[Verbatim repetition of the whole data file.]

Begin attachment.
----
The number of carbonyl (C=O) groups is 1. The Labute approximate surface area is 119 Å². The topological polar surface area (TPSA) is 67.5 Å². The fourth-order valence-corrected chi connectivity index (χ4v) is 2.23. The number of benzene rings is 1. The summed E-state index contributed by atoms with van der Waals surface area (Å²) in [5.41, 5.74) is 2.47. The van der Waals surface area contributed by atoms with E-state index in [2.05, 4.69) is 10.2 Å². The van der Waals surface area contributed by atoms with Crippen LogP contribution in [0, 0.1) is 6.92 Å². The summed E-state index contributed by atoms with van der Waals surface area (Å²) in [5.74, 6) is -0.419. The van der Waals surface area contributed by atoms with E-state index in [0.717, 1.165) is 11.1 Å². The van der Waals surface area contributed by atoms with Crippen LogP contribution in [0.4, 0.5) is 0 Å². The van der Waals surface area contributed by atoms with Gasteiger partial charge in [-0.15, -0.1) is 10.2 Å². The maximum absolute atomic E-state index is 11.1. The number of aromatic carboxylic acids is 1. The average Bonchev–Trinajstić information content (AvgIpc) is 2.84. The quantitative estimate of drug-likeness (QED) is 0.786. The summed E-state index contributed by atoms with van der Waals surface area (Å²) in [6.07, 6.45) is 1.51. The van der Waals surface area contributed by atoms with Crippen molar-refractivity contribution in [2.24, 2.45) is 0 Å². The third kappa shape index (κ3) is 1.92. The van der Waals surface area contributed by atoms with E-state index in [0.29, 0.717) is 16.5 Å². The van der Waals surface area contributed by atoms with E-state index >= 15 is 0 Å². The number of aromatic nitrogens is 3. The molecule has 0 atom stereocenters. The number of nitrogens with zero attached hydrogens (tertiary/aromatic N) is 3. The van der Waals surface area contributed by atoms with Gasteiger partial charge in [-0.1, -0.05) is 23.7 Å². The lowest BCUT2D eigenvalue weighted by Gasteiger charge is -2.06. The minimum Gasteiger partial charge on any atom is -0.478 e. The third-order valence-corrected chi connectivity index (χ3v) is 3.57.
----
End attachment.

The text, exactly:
The number of carbonyl (C=O) groups is 1. The Labute approximate surface area is 119 Å². The topological polar surface area (TPSA) is 67.5 Å². The fourth-order valence-corrected chi connectivity index (χ4v) is 2.23. The number of benzene rings is 1. The summed E-state index contributed by atoms with van der Waals surface area (Å²) in [5.41, 5.74) is 2.47. The van der Waals surface area contributed by atoms with E-state index in [2.05, 4.69) is 10.2 Å². The van der Waals surface area contributed by atoms with Crippen LogP contribution in [0, 0.1) is 6.92 Å². The summed E-state index contributed by atoms with van der Waals surface area (Å²) in [5.74, 6) is -0.419. The van der Waals surface area contributed by atoms with E-state index in [0.717, 1.165) is 11.1 Å². The van der Waals surface area contributed by atoms with Crippen LogP contribution in [0.4, 0.5) is 0 Å². The van der Waals surface area contributed by atoms with Gasteiger partial charge in [-0.15, -0.1) is 10.2 Å². The maximum absolute atomic E-state index is 11.1. The number of aromatic carboxylic acids is 1. The average Bonchev–Trinajstić information content (AvgIpc) is 2.84. The quantitative estimate of drug-likeness (QED) is 0.786. The summed E-state index contributed by atoms with van der Waals surface area (Å²) in [6.07, 6.45) is 1.51. The van der Waals surface area contributed by atoms with Crippen molar-refractivity contribution in [2.24, 2.45) is 0 Å². The third kappa shape index (κ3) is 1.92. The van der Waals surface area contributed by atoms with E-state index in [0.29, 0.717) is 16.5 Å². The van der Waals surface area contributed by atoms with E-state index >= 15 is 0 Å². The number of aromatic nitrogens is 3. The molecule has 0 atom stereocenters. The number of nitrogens with zero attached hydrogens (tertiary/aromatic N) is 3. The van der Waals surface area contributed by atoms with Gasteiger partial charge in [-0.1, -0.05) is 23.7 Å². The lowest BCUT2D eigenvalue weighted by Gasteiger charge is -2.06. The minimum Gasteiger partial charge on any atom is -0.478 e. The third-order valence-corrected chi connectivity index (χ3v) is 3.57.